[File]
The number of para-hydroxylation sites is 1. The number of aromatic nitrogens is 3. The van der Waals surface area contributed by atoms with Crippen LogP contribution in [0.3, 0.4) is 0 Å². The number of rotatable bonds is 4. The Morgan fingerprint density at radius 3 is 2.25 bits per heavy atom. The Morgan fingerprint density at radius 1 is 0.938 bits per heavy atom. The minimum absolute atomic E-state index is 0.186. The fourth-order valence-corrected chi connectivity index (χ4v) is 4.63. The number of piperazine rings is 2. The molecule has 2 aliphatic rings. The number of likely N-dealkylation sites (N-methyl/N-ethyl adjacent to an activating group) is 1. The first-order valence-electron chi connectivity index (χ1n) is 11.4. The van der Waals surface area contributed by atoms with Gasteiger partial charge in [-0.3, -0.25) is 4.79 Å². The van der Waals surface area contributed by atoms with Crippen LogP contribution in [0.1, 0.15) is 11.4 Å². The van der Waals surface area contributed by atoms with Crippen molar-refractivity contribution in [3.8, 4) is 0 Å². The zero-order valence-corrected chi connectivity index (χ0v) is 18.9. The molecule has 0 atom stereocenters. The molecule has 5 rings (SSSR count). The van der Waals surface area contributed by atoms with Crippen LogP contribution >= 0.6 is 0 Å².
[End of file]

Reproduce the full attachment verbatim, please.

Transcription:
The number of para-hydroxylation sites is 1. The number of aromatic nitrogens is 3. The van der Waals surface area contributed by atoms with Crippen LogP contribution in [0.3, 0.4) is 0 Å². The number of rotatable bonds is 4. The Morgan fingerprint density at radius 3 is 2.25 bits per heavy atom. The Morgan fingerprint density at radius 1 is 0.938 bits per heavy atom. The minimum absolute atomic E-state index is 0.186. The fourth-order valence-corrected chi connectivity index (χ4v) is 4.63. The number of piperazine rings is 2. The molecule has 2 aliphatic rings. The number of likely N-dealkylation sites (N-methyl/N-ethyl adjacent to an activating group) is 1. The first-order valence-electron chi connectivity index (χ1n) is 11.4. The van der Waals surface area contributed by atoms with Gasteiger partial charge in [-0.3, -0.25) is 4.79 Å². The van der Waals surface area contributed by atoms with Crippen LogP contribution in [0.1, 0.15) is 11.4 Å². The van der Waals surface area contributed by atoms with Crippen molar-refractivity contribution in [3.8, 4) is 0 Å². The zero-order valence-corrected chi connectivity index (χ0v) is 18.9. The molecule has 0 atom stereocenters. The molecule has 5 rings (SSSR count). The van der Waals surface area contributed by atoms with Crippen LogP contribution >= 0.6 is 0 Å².